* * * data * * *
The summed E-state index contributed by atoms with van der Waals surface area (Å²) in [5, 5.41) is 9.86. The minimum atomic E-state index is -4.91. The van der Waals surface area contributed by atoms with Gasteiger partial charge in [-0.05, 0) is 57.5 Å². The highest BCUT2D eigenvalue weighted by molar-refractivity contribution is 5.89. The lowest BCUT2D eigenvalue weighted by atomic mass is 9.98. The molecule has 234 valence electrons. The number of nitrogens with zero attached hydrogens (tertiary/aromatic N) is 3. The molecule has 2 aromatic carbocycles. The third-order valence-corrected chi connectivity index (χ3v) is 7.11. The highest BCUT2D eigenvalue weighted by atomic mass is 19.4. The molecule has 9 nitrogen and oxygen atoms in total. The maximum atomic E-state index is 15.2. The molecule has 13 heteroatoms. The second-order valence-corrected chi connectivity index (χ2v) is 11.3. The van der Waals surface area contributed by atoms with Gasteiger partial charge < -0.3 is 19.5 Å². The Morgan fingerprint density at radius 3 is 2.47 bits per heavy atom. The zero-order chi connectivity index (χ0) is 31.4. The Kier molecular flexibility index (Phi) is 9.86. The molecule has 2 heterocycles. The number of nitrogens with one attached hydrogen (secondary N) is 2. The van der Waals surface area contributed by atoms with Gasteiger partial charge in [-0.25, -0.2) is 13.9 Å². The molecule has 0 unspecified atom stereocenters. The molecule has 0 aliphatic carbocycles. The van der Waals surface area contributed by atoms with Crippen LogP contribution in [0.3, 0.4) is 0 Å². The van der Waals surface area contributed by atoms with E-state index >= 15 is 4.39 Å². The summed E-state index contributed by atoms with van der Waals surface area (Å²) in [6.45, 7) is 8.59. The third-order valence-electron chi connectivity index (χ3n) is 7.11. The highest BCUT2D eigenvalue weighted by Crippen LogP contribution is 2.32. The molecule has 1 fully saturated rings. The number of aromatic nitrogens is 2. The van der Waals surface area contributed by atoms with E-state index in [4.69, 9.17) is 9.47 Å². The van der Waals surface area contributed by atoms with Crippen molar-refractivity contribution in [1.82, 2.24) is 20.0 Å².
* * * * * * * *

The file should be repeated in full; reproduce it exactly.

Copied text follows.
The summed E-state index contributed by atoms with van der Waals surface area (Å²) in [5, 5.41) is 9.86. The minimum atomic E-state index is -4.91. The van der Waals surface area contributed by atoms with Gasteiger partial charge in [-0.05, 0) is 57.5 Å². The highest BCUT2D eigenvalue weighted by molar-refractivity contribution is 5.89. The lowest BCUT2D eigenvalue weighted by atomic mass is 9.98. The molecule has 234 valence electrons. The number of nitrogens with zero attached hydrogens (tertiary/aromatic N) is 3. The molecule has 2 aromatic carbocycles. The third-order valence-corrected chi connectivity index (χ3v) is 7.11. The highest BCUT2D eigenvalue weighted by atomic mass is 19.4. The molecule has 9 nitrogen and oxygen atoms in total. The maximum atomic E-state index is 15.2. The molecule has 13 heteroatoms. The second-order valence-corrected chi connectivity index (χ2v) is 11.3. The van der Waals surface area contributed by atoms with Gasteiger partial charge < -0.3 is 19.5 Å². The Morgan fingerprint density at radius 3 is 2.47 bits per heavy atom. The zero-order chi connectivity index (χ0) is 31.4. The Kier molecular flexibility index (Phi) is 9.86. The molecule has 2 heterocycles. The number of nitrogens with one attached hydrogen (secondary N) is 2. The van der Waals surface area contributed by atoms with Gasteiger partial charge in [-0.25, -0.2) is 13.9 Å². The molecule has 0 unspecified atom stereocenters. The molecule has 0 aliphatic carbocycles. The van der Waals surface area contributed by atoms with Crippen LogP contribution in [0.3, 0.4) is 0 Å². The van der Waals surface area contributed by atoms with E-state index >= 15 is 4.39 Å². The summed E-state index contributed by atoms with van der Waals surface area (Å²) in [6.45, 7) is 8.59. The third-order valence-electron chi connectivity index (χ3n) is 7.11. The highest BCUT2D eigenvalue weighted by Crippen LogP contribution is 2.32. The molecule has 1 fully saturated rings. The number of aromatic nitrogens is 2. The van der Waals surface area contributed by atoms with E-state index in [4.69, 9.17) is 9.47 Å². The van der Waals surface area contributed by atoms with Crippen molar-refractivity contribution in [1.82, 2.24) is 20.0 Å².